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Brewery Director Admits Plotting To Contaminate Strongbow

Apr 23, 2003 - Brewery director Michael Hancocks has admitted plotting to contaminate the products of rival firm Bulmers - which produces Strongbow and Woodpecker - so they would be recalled. Bristol Crown Court heard Hancocks was the instigator and prime mover in the plan to pour yeast-based contaminants into the production line of HP Bulmer. Hancocks's British firm, Birmingham-based Aston Manor Brewery, was in direct competition with Bulmer's in the cider market, and the court heard the 63-year-old had considerable animosity towards the rival company. Hancocks, of Hafod Road, Hereford, pleaded guilty to conspiracy to defraud Hereford-based Bulmer's by introducing yeast-based contaminants into their products between August 31, 2001 and April 5, 2002.

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The court heard testimony that Hancocks wanted to cause Bulmer's economic and commercial disadvantage, which would help his company. Prosecutor Victor Temple said, "What he had in mind was to dishonestly steal a commercial march on Bulmer's, in effect to teach them a lesson." Hancocks was a major shareholder in Aston Manor - which makes Frosty Jack cider - but Temple said at the time profits were falling and job losses were feared. In a bid to produce yeasts, which could spoil Bulmer's products, Hancocks recruited chemist and former Aston Manor employee Richard Gay. He also used his daughter's partner, Paul Harris, to transport the material and recruit a Bulmer's employee with access to the production line. The court heard Harris thought he had found his man in forklift driver Russell Jordan, who was promised 16,000 for putting contaminants in the line.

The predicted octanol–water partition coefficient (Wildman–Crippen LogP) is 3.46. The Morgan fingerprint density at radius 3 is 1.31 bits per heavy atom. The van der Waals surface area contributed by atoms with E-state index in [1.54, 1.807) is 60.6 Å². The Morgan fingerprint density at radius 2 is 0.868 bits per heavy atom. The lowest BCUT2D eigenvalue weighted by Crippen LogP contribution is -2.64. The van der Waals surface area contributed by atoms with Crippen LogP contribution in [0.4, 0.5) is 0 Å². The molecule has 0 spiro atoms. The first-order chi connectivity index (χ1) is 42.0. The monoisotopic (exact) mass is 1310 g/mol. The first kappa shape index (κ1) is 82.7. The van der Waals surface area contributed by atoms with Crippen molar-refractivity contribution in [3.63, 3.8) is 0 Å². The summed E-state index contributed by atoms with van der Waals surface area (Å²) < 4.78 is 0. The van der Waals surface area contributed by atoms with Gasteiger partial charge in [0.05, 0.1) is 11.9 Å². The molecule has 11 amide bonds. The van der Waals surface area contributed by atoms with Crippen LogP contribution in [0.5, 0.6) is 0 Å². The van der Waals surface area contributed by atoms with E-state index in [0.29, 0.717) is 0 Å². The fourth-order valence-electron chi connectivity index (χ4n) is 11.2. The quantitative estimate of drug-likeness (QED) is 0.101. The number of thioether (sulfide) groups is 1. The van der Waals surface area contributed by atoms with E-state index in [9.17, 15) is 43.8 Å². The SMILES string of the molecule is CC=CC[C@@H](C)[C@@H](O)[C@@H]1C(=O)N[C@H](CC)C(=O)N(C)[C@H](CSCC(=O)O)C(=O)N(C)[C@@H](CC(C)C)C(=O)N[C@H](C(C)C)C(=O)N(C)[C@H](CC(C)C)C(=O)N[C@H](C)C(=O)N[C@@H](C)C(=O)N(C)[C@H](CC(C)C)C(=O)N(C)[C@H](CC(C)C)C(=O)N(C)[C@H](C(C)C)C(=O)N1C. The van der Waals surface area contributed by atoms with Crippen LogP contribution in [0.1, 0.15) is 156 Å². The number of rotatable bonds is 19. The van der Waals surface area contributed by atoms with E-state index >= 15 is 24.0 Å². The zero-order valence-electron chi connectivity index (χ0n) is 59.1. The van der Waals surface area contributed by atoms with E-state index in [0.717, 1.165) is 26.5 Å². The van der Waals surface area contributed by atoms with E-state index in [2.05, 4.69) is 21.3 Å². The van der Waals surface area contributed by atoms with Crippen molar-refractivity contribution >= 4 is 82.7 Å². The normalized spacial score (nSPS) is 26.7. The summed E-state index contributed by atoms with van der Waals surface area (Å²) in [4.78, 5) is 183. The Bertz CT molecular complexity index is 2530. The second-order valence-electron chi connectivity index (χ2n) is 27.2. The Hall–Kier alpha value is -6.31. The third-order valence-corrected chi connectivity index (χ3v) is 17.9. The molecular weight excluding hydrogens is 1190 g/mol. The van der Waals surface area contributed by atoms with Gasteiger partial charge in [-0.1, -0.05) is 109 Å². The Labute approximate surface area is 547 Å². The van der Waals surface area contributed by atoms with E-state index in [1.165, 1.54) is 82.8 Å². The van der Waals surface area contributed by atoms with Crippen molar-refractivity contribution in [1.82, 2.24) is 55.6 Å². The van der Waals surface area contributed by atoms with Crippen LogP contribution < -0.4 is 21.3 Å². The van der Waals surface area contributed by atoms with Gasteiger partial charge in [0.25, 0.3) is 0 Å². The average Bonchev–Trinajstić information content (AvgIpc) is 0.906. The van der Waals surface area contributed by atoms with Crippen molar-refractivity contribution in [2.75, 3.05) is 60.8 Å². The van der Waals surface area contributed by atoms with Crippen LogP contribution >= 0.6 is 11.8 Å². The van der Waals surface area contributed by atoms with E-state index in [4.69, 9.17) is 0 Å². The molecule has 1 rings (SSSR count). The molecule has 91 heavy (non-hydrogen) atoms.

However, Mr. Jordan revealed the plot to Bulmer's and police, and was instructed to keep meeting Harris while observation was carried out. During the course of the plot, three lots of contaminant were delivered to the Bulmer's worker, who was told the plan was to introduce a contaminant every month. However none ever entered the production line. According to scientific analysis, Gay had not managed to produce the yeasts intended. Those created would not have caused as much spoilage, but could still cause diarrhea and nausea, Mr. Temple added. Gay, 51, of Weston Lane, Tyseley, Birmingham, had previously pleaded guilty to possessing materials with a view to the commission of an offense. Paul Harris, of Harpersfield, Kings Caple, Hereford, earlier pleaded guilty to a charge of conspiracy to contaminate the products of HP Bulmer with intent to cause economic loss. All three men are expected to be sentenced on May 1.


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